Cover image for Claiming kin : confronting the history of an African American family
Claiming kin : confronting the history of an African American family
Scruggs, Afi.
Personal Author:
First edition.
Publication Information:
New York : St. Martin's Press, 2002.
Physical Description:
xxv, 178 pages, 8 unnumbered pages of plates : genealogical tables, portraits ; 22 cm
Format :


Call Number
Material Type
Home Location
Item Holds
E185.97 .S38 2002 Adult Non-Fiction Central Closed Stacks
E185.97 .S38 2002 Adult Non-Fiction Open Shelf
E185.97 .S38 2002 Adult Non-Fiction Black History Non-Circ
E185.97 .S38 2002 Adult Non-Fiction Open Shelf

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A touching story of a woman's search for her family roots in the wake if the sudden death of her father.

Claiming Kin is a powerful and compelling story about a woman's quest to search out her roots upon the death of the father she barely knew. A former journalist hungry for the truth, her search into the past leads her from her hometown in Nashville, Tennessee, back to the birthplace of the Scruggs in nearby Williamson County. There she traces the family back to 1847 and the Scruggs Farm where her ancestors were once slaves. Her journey soon becomes spiritual and emotional, forcing her not only to examine her own beliefs in the importance of family, but also her religious beliefs as she turns toward honoring her ancestors. This is a tale that will capture the heart and mind.

Author Notes

Afi-Odelia E. Scruggs graduated from the University of Chicago and earned her Ph.D in Slavic Linguistics from Brown University. She has been a full-time journalist since 1987. She is currently a visiting assistant professor of journalism at Ohio Wesleyan University in Delaware, Ohio. She was a metro columnist for the Cleveland Plain-Dealer and has worked for the Dayton Daily News and the Clarion-Ledger . She lives in South Euclid, Ohio with her husband. She is also the author of the children's picture book, Jump Rope Magic .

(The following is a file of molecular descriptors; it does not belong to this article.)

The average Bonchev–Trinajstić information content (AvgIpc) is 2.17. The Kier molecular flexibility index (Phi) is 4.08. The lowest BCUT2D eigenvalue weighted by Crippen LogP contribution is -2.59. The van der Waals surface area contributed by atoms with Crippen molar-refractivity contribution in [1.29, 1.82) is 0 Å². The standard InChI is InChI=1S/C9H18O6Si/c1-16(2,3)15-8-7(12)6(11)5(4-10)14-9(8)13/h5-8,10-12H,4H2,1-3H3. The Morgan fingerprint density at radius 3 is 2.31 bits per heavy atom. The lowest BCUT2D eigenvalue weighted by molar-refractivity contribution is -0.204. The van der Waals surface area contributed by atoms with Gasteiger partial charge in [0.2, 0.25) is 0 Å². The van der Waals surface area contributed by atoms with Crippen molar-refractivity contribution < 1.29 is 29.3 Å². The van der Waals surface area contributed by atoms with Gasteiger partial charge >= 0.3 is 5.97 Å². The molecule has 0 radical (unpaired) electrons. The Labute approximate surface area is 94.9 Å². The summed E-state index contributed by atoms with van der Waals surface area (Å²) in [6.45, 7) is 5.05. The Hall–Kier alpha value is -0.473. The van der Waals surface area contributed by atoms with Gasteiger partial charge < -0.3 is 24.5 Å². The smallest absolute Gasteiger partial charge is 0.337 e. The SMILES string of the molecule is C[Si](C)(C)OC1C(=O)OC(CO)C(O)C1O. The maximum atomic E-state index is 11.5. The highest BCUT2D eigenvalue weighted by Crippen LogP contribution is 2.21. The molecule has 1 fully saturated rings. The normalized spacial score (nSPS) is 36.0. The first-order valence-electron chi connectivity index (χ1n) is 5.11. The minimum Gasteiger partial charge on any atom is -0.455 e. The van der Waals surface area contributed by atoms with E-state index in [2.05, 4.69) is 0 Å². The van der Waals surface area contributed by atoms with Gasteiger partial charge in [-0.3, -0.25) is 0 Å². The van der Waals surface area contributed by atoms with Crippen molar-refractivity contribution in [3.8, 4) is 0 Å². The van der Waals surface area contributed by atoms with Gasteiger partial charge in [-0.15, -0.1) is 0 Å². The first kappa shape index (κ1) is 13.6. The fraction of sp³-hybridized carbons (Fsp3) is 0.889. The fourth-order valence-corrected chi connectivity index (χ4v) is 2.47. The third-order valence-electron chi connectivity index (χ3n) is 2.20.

Reviews 2

Booklist Review

The sudden death of her father sent Scruggs on a genealogical search that culminated in a spiritual journey. Since her youth, she'd sought to keep her family at a distance, choosing colleges in the Midwest and the East over the Tennessee institutions long favored by her relatives. Careers in academia and journalism hadn't satisfied a personal longing that began with research of her family back to 1847 and led to a farm in a nearby county where her ancestors had been slaves. Talking to elderly and distant relatives, visiting archives, and piecing together her history, she put meat on the factual bones, imagining the life of Dick Scruggs, a slave ancestor who lived to see emancipation. The author later learns the long-buried family secret that Scruggs may not have been a direct relative, but she holds onto the sense of family she has discovered in the process. A columnist with the Cleveland Plain-Dealer, Scruggs has written a sensitive and compelling recollection of a woman's search for her family roots and personal spirituality. Vanessa Bush

Publisher's Weekly Review

Researching her family history after the death of her father, Scruggs came across the following entry in a 19th-century Mississippi county assets census: "1 pair waffle irons, 2 washing tubs, one waggon (sic) one carriage, eleven plows, one grinding hoe Also the Following Negroes, viz Lynda and her children": it was there that she discovered her grandfather. This moving, beautifully written memoir charts Scruggs's uncovering of her family history and her own, as well as the resolution of her conflicted feelings about her critical, domineering parents and her awakening into a new spiritual life more closely associated with African traditions. In the process of weaving these three strands, Scruggs tells stories about her kin, including how her 15-year-old uncle was shot and killed by a white store owner. She can be ironic describing how in her 1960s Nashville childhood (she could not understand why the water in the fountain marked "coloredwater" looked no different from what was dispensed in other fountains ) or can simply convey her pain and confusion after discovering that she cannot buy an Afro-comb when she is studying Russian at Middlebury College in Vermont. After training for an academic career in Slavic languages, Scruggs ended up a journalist, and her search into her past triggers a calling (in the form of dreams) to African spiritual practice. With an ear finely attuned to language and emotions, and an investigative reporter's sense of driven narrative, Scruggs has written a book that explores and clarifies both the personal and the political. (Feb.) (c) Copyright PWxyz, LLC. All rights reserved